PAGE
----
When someone moves to a new society, it is also necessary for them to acquire skills or dispositions that enable them to thrive in their new host society. They might learn the language, or begin making friends with locals. Each culture has its own rules and things that are seen as more important than others and newcomers are often forced to acquire some level of competency in the things which are valued by their new society.

This process is also instrumental in a person’s identity. In acquiring a new language, or adapting to a new worldview, they are forced to see themselves differently. They are forced to reflect on what they once took for granted. Sometimes this period of reflection will lead to them being more determined in their views they had before leaving their homelands. Other times, they decide to align with a new way of seeing things or seek some kind of middle path between the two.


So the next time you hear someone say something like “Muslims think _______,” or “men are ________,” I challenge you to remember that there are always exceptions and that assuming that the identity of a person or a group of people is fixed does not reflect reality.

What does it mean to belong?

There’s a lot of talk these days about belonging: who’s in and who’s out. Everyone seems to have an opinion. No one really knows who gets to decide.

For some, it’s the immigrants who don’t belong. They’re the outsiders who should go back to where they come from.

For others it’s the racists who don’t belong. Here in Sweden some politicians have articulated that racists are un-Swedish. They don’t belong. But if they don’t belong here, where should they go?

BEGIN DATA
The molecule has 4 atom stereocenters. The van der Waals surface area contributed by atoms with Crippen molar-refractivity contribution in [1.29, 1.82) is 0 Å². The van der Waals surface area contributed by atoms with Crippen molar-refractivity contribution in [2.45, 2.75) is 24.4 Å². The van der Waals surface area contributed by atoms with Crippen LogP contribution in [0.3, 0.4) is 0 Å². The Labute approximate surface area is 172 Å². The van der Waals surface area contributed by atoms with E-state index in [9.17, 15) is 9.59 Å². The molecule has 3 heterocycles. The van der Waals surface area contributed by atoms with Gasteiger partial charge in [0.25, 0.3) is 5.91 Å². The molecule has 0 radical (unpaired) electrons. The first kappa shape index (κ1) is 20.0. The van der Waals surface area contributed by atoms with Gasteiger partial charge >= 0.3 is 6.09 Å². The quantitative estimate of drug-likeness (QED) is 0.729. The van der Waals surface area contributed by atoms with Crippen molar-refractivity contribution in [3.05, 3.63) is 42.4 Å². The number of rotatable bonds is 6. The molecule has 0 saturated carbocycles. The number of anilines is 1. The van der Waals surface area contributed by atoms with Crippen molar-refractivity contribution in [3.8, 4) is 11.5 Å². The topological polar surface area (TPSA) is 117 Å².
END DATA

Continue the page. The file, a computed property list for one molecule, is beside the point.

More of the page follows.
On the level of society, there tend to be two parts to the belonging conversation: immigration and integration. Immigration is about who, and how many should be allowed in. Integration is about how those who are allowed in become part of the bigger group: society.

But the question of integration is complicated, partly because those who have the power to make political decisions have never had to consider the process of joining society.

They were born into a family who already belonged. They learned how to belong simply by hanging out. The norms of society are their default settings, trained into them from birth.

Very few of those making the decisions about how integration should work are experts at integration. Those with immigrant histories are usually far enough removed from the integrational process that they might be considered not to have skin in the game themselves, even though their parents or grandparents did.

When you join a group, you do so by proving to the others in the group that you belong. That’s true of the political elite. To join them you prove to them that you can work together, that you know the rules of the game they are playing and that you can join in without causing too much disruption.

There are so many different ways of looking at what it means to integrate into society. Perhaps it means to learn the local language and get a job. Or maybe it’s to have a mixed group of friends that include those from the host culture. It could involve intermarrying, so that you have families that are blended into the host culture.

We should also ask on what level does integration happen? Is it something that takes place on a micro-level, when someone builds a friendship with one Swedish neighbour? Or is it about the macro-level, gaining citizenship and speaking the local language with a local accent?

Whose responsibility is this process? Should the host be the one accommodating newcomers, acclimatising them to life here? Or is it the responsibility of the newcomers to sink or swim as they try to assimilate?

There are so many areas of contention, so much uncertainty as to the basic definitions of the concepts surrounding belonging to society, that it’s no wonder that progress can be slow.